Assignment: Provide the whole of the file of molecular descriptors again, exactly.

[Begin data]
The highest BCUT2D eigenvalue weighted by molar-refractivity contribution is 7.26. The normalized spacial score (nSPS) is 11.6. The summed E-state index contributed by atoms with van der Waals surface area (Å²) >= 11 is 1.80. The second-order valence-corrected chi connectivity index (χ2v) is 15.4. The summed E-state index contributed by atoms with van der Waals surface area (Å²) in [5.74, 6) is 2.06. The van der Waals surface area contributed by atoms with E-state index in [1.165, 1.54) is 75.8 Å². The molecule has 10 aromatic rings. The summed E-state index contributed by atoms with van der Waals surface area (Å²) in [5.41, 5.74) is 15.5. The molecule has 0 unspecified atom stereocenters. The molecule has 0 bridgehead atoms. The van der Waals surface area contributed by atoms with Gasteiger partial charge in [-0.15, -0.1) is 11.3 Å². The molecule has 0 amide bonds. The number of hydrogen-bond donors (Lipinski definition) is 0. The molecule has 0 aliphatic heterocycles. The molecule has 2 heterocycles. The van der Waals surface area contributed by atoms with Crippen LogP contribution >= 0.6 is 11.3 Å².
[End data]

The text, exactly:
The highest BCUT2D eigenvalue weighted by molar-refractivity contribution is 7.26. The normalized spacial score (nSPS) is 11.6. The summed E-state index contributed by atoms with van der Waals surface area (Å²) >= 11 is 1.80. The second-order valence-corrected chi connectivity index (χ2v) is 15.4. The summed E-state index contributed by atoms with van der Waals surface area (Å²) in [5.74, 6) is 2.06. The van der Waals surface area contributed by atoms with E-state index in [1.165, 1.54) is 75.8 Å². The molecule has 10 aromatic rings. The summed E-state index contributed by atoms with van der Waals surface area (Å²) in [5.41, 5.74) is 15.5. The molecule has 0 unspecified atom stereocenters. The molecule has 0 bridgehead atoms. The van der Waals surface area contributed by atoms with Gasteiger partial charge in [-0.15, -0.1) is 11.3 Å². The molecule has 0 amide bonds. The number of hydrogen-bond donors (Lipinski definition) is 0. The molecule has 0 aliphatic heterocycles. The molecule has 2 heterocycles. The van der Waals surface area contributed by atoms with Crippen LogP contribution >= 0.6 is 11.3 Å².